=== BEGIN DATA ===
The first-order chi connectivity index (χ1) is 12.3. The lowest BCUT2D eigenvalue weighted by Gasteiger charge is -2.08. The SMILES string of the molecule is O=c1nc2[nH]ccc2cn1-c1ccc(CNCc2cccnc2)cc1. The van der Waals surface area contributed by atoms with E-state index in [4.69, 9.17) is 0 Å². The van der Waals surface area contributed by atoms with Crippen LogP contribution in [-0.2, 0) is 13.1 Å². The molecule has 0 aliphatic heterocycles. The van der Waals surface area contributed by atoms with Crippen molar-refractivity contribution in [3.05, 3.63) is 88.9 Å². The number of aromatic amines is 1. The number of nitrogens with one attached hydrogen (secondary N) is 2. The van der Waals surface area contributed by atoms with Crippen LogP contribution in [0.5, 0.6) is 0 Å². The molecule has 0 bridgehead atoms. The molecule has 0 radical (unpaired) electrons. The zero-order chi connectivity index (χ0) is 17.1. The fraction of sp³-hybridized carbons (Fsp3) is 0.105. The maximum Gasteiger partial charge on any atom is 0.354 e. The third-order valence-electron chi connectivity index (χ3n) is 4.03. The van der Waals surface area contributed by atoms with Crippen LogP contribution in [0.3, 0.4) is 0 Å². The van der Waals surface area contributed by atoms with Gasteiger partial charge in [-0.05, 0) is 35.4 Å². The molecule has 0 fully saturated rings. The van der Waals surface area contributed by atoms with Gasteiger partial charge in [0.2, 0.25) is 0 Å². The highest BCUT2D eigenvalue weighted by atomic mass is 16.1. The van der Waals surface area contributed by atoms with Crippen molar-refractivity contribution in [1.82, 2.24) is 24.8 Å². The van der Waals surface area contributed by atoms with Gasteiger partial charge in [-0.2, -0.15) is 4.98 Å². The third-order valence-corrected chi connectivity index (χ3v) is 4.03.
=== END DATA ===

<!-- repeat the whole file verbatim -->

The first-order chi connectivity index (χ1) is 12.3. The lowest BCUT2D eigenvalue weighted by Gasteiger charge is -2.08. The SMILES string of the molecule is O=c1nc2[nH]ccc2cn1-c1ccc(CNCc2cccnc2)cc1. The van der Waals surface area contributed by atoms with E-state index in [4.69, 9.17) is 0 Å². The van der Waals surface area contributed by atoms with Crippen LogP contribution in [-0.2, 0) is 13.1 Å². The molecule has 0 aliphatic heterocycles. The van der Waals surface area contributed by atoms with Crippen molar-refractivity contribution in [3.05, 3.63) is 88.9 Å². The number of aromatic amines is 1. The number of nitrogens with one attached hydrogen (secondary N) is 2. The van der Waals surface area contributed by atoms with Crippen LogP contribution in [0.5, 0.6) is 0 Å². The molecule has 0 bridgehead atoms. The molecule has 0 radical (unpaired) electrons. The zero-order chi connectivity index (χ0) is 17.1. The fraction of sp³-hybridized carbons (Fsp3) is 0.105. The maximum Gasteiger partial charge on any atom is 0.354 e. The third-order valence-electron chi connectivity index (χ3n) is 4.03. The van der Waals surface area contributed by atoms with Crippen LogP contribution in [0.3, 0.4) is 0 Å². The van der Waals surface area contributed by atoms with Gasteiger partial charge in [-0.05, 0) is 35.4 Å². The molecule has 0 fully saturated rings. The van der Waals surface area contributed by atoms with Gasteiger partial charge in [0.2, 0.25) is 0 Å². The highest BCUT2D eigenvalue weighted by atomic mass is 16.1. The van der Waals surface area contributed by atoms with Crippen molar-refractivity contribution in [1.82, 2.24) is 24.8 Å². The van der Waals surface area contributed by atoms with Gasteiger partial charge in [-0.2, -0.15) is 4.98 Å². The third-order valence-corrected chi connectivity index (χ3v) is 4.03.